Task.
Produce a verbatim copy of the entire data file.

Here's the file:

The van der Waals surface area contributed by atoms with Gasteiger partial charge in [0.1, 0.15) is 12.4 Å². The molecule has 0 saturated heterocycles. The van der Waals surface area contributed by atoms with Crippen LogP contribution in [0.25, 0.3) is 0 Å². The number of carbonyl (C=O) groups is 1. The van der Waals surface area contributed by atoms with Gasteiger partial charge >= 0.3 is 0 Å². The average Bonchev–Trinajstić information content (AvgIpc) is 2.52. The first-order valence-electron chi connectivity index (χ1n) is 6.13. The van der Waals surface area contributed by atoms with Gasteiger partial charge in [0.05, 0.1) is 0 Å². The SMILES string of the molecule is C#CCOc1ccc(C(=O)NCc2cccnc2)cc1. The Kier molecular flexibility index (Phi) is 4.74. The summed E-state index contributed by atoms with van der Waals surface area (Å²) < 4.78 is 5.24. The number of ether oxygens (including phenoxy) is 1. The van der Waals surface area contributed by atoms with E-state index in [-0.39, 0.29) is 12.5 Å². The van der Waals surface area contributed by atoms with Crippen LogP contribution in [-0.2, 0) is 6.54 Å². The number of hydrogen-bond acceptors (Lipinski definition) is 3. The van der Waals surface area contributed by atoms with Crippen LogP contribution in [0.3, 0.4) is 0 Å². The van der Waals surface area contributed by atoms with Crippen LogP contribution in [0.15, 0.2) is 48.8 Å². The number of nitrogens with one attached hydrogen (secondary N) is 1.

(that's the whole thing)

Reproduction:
The van der Waals surface area contributed by atoms with Gasteiger partial charge in [0.1, 0.15) is 12.4 Å². The molecule has 0 saturated heterocycles. The van der Waals surface area contributed by atoms with Crippen LogP contribution in [0.25, 0.3) is 0 Å². The number of carbonyl (C=O) groups is 1. The van der Waals surface area contributed by atoms with Gasteiger partial charge >= 0.3 is 0 Å². The average Bonchev–Trinajstić information content (AvgIpc) is 2.52. The first-order valence-electron chi connectivity index (χ1n) is 6.13. The van der Waals surface area contributed by atoms with Gasteiger partial charge in [0.05, 0.1) is 0 Å². The SMILES string of the molecule is C#CCOc1ccc(C(=O)NCc2cccnc2)cc1. The Kier molecular flexibility index (Phi) is 4.74. The summed E-state index contributed by atoms with van der Waals surface area (Å²) < 4.78 is 5.24. The number of ether oxygens (including phenoxy) is 1. The van der Waals surface area contributed by atoms with E-state index in [-0.39, 0.29) is 12.5 Å². The van der Waals surface area contributed by atoms with Crippen LogP contribution in [-0.2, 0) is 6.54 Å². The number of hydrogen-bond acceptors (Lipinski definition) is 3. The van der Waals surface area contributed by atoms with Crippen LogP contribution in [0.3, 0.4) is 0 Å². The van der Waals surface area contributed by atoms with Crippen LogP contribution in [0.15, 0.2) is 48.8 Å². The number of nitrogens with one attached hydrogen (secondary N) is 1.